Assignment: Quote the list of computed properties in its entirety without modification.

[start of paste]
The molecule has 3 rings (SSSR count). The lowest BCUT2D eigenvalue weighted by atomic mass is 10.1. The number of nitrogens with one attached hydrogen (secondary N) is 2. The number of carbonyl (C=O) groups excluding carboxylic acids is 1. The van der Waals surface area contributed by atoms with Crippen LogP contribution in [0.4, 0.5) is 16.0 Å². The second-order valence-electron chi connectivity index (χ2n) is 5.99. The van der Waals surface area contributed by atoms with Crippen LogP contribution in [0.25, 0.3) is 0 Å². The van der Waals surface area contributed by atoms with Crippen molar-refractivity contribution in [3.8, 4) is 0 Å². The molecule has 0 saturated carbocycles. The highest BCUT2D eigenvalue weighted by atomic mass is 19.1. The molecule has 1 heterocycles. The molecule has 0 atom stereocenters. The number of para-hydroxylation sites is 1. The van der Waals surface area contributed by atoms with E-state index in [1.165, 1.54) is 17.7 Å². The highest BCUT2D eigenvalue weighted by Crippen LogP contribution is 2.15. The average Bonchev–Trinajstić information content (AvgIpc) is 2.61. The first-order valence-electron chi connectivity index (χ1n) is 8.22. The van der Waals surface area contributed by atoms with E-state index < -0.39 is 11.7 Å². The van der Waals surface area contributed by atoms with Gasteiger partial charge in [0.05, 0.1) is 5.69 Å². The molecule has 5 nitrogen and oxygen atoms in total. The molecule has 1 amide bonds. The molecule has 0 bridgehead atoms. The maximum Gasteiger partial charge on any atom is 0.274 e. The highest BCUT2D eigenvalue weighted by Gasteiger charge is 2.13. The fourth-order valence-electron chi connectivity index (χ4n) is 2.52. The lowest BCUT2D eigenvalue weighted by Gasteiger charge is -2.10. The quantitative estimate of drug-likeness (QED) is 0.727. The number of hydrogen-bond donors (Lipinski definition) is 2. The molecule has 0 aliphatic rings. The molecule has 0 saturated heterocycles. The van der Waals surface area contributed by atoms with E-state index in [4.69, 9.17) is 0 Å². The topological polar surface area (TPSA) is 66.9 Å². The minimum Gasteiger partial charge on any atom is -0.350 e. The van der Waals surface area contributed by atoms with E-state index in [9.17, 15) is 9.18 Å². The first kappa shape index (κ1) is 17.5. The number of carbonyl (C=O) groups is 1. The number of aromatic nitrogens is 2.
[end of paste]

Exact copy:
The molecule has 3 rings (SSSR count). The lowest BCUT2D eigenvalue weighted by atomic mass is 10.1. The number of nitrogens with one attached hydrogen (secondary N) is 2. The number of carbonyl (C=O) groups excluding carboxylic acids is 1. The van der Waals surface area contributed by atoms with Crippen LogP contribution in [0.4, 0.5) is 16.0 Å². The second-order valence-electron chi connectivity index (χ2n) is 5.99. The van der Waals surface area contributed by atoms with Crippen LogP contribution in [0.25, 0.3) is 0 Å². The van der Waals surface area contributed by atoms with Crippen molar-refractivity contribution in [3.8, 4) is 0 Å². The molecule has 0 saturated carbocycles. The highest BCUT2D eigenvalue weighted by atomic mass is 19.1. The molecule has 1 heterocycles. The molecule has 0 atom stereocenters. The number of para-hydroxylation sites is 1. The van der Waals surface area contributed by atoms with E-state index in [1.165, 1.54) is 17.7 Å². The highest BCUT2D eigenvalue weighted by Crippen LogP contribution is 2.15. The average Bonchev–Trinajstić information content (AvgIpc) is 2.61. The first-order valence-electron chi connectivity index (χ1n) is 8.22. The van der Waals surface area contributed by atoms with E-state index < -0.39 is 11.7 Å². The van der Waals surface area contributed by atoms with Gasteiger partial charge in [0.05, 0.1) is 5.69 Å². The molecule has 5 nitrogen and oxygen atoms in total. The molecule has 1 amide bonds. The molecule has 0 bridgehead atoms. The maximum Gasteiger partial charge on any atom is 0.274 e. The highest BCUT2D eigenvalue weighted by Gasteiger charge is 2.13. The fourth-order valence-electron chi connectivity index (χ4n) is 2.52. The lowest BCUT2D eigenvalue weighted by Gasteiger charge is -2.10. The quantitative estimate of drug-likeness (QED) is 0.727. The number of hydrogen-bond donors (Lipinski definition) is 2. The molecule has 0 aliphatic rings. The molecule has 0 saturated heterocycles. The van der Waals surface area contributed by atoms with E-state index in [4.69, 9.17) is 0 Å². The topological polar surface area (TPSA) is 66.9 Å². The minimum Gasteiger partial charge on any atom is -0.350 e. The van der Waals surface area contributed by atoms with E-state index in [9.17, 15) is 9.18 Å². The first kappa shape index (κ1) is 17.5. The number of carbonyl (C=O) groups is 1. The number of aromatic nitrogens is 2.